raf wyton photographic factory
Last update: 19|02|11
Photographic Factory

interior photographs
eastern spur

Looking north out of the window of room E5.

The eastern spur of the photographic factory was less diverse. There were clusters of darkrooms (including some of the smallest in the building) on the northern side of the spine corridor with the rest of the wing being occupied by a former Lecture Room and several rooms of unknown function.

Plan of the western side of the building.

eastern spur
detailed pictures

corridor ec1: view east
This corridor traversed the entire length of the eastern wing, terminating at double-doors at the end of the buildings. Normally it would’ve been totally dark (as most of the windows in the adjoining rooms were blackened) but open doors and smashed windows allowed the light to stream in.

room e1: view west
Rooms E1-E3 and their associated darkrooms (D12-D15) were probably designed to some form of photographic process with film development either taking a clockwise or anti-clockwise route through each of the areas.

These rooms were later used by a photographic club (who were responsible for the room’s decoration). This room (E1) was probably a receiving room of some description: the lack of tiling suggested little chemical work occurred in this room.

room e1: view north
A wide double door led into the similar sized room E2. However it was covered in white tiles and was obviously concerned with some part of the development process.

room e2: view west
The walls and tiling patterns were the only clues to former fixtures and fittings (much like the rest of the building). More dot-matrix "TOP SECRET" computer paper could be found here, although it was likely dragged in by vandals from the store room (which was close by).

room e2: view east
The other end of the room wasn’t tiled but the drains in the floor suggested that chemical processing took place here.

It was interesting to note how the radiator had survived the scrap-metal thieves. They’d obviously missed it as this room was pitch dark.

dark room corridor: view east
The four darkrooms in this northern part of the building occupied an extruded area at the front of the photographic factory. The corridor linking each of the rooms was extremely narrow and only allowed the passage of one person at a time.

dark room: north
The darkrooms were extremely small (in comparison with the other darkrooms in the building) and lacked dog-legged entrances (as the corridor and rooms to access them were similarly dark). All that remained in each room were the tiling and metal struts which originally supported a sink.

dark room corridor: view west
This shot gives a much better indication of the narrow nature of this corridor. Ducting above sucked the fumes of the photographic chemicals away whilst indicator lights were mounted above each room to show whether they were occupied or not.

room e3: view north
Room E3 was the last room in this little complex of rooms. Its large window suggested that it was not used for film development so its use is unknown.

room e3: view south-west
Nothing remained to suggest any use for this room. The large blue section of wall (with raised sections of tiled floor either side) also remains a mystery.

lecture room: view south-east
The remaining carpet and the blackboard suggested the "Lecture Room" was used as a teaching room or briefing room.

lecture room: view north-west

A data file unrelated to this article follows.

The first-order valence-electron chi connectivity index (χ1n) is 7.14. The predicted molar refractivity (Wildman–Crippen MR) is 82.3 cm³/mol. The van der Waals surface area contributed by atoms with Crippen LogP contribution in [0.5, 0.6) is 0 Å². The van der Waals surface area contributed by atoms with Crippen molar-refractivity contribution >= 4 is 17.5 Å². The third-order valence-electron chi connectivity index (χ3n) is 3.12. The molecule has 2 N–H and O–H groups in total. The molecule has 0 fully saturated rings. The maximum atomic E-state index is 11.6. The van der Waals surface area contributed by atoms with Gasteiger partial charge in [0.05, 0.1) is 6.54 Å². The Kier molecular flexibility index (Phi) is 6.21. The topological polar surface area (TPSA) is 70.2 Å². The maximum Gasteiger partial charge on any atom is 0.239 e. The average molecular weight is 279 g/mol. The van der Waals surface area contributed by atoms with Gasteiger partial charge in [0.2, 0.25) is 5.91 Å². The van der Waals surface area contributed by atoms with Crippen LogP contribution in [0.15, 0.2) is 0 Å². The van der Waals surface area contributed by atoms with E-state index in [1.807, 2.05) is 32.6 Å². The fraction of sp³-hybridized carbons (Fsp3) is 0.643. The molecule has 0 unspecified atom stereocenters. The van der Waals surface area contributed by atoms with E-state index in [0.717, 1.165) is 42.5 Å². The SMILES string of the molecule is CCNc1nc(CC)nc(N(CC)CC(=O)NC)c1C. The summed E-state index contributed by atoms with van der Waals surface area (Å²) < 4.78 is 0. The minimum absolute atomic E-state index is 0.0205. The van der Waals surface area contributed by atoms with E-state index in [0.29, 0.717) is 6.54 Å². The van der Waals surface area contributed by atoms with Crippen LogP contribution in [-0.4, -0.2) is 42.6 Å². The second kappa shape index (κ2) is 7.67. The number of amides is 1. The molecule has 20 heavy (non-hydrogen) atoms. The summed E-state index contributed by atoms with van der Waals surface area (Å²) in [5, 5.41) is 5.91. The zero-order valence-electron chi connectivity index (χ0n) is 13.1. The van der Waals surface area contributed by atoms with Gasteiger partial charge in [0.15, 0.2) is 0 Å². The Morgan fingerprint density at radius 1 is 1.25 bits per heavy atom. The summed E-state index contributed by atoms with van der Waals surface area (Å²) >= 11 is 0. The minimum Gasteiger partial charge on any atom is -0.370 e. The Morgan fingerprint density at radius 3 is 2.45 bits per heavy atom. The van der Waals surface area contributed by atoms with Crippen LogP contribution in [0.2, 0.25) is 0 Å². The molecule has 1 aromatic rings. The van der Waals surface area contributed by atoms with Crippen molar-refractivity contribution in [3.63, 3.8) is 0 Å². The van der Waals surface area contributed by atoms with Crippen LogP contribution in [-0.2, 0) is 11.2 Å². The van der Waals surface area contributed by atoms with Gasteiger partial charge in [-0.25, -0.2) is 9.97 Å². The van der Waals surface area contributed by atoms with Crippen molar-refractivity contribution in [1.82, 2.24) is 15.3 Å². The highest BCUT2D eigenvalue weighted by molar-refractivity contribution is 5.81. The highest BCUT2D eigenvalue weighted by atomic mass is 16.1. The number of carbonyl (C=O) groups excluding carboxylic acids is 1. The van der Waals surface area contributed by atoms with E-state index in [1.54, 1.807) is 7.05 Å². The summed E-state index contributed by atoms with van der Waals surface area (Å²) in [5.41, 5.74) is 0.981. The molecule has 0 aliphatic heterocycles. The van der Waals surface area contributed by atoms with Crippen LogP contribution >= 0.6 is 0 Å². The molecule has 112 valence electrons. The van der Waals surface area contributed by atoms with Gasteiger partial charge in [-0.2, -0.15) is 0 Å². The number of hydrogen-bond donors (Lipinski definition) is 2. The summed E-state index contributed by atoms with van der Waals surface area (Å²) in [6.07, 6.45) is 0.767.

Again there was little remaining of any other fixtures but a door to the east suggests its neighbouring room (E4) was perhaps used as a teaching darkroom.

room e4: view north
Room E4 was probably used as a darkroom given its blackened out window. However it was much larger than the other darkrooms in the building. Given that it had a connecting door with the "Lecture Room" then it may have been a teaching darkroom.

room d16: view north-west
The eastern-most portion of the building was occupied by the now familiar cluster of darkrooms. D16 was unique as it had its own window with blackout blind.

room e5: view north
The communal area of this cluster of darkrooms was room E5. Four darkrooms led off this room, each with the familiar indicator light above the door.

room e6: view east
The southern part of the eastern wing was occupied by three large rooms of unknown use. The eastern room (E6) featured a raised area and individual directional spot-lights.

room e6: view west
The windows originally had blackout blinds (now ripped down) and curtains above connecting doors. A sink in the corner of the room suggested that chemicals were handled in here, but the rooms lacks the piping and extractor ducts of the main darkrooms (the sink has since been topped and smashed as can be seen in this photograph).

Development did take place here as the room was blackened out and the connecting door was shielded by a curtain.

dogleg corridor between e6 and e7: view north
The connecting door had further provision against the intrusion of light as a dog-legged corridor was built between it and the next room. This was painted matt-black.

room e7: view east
The "green room" (as room E7 became known) was of unknown function. The windows were not painted black so it was probably not used for photograph development.

room e7: view west
The other half of the room was similar. Both doors retained the remains of curtain rails so the corridors to the dark rooms could be shielded from the light.

dogleg corridor between e7 and e8: view north
Again room E7 and room E8 add extra protection against the light by a dog-legged corridor painted black.

room e8: view west
Room E8 was a mirror of room E6 complete with its own raised area. The blackout blinds were still in the windows but all other features had been stripped.

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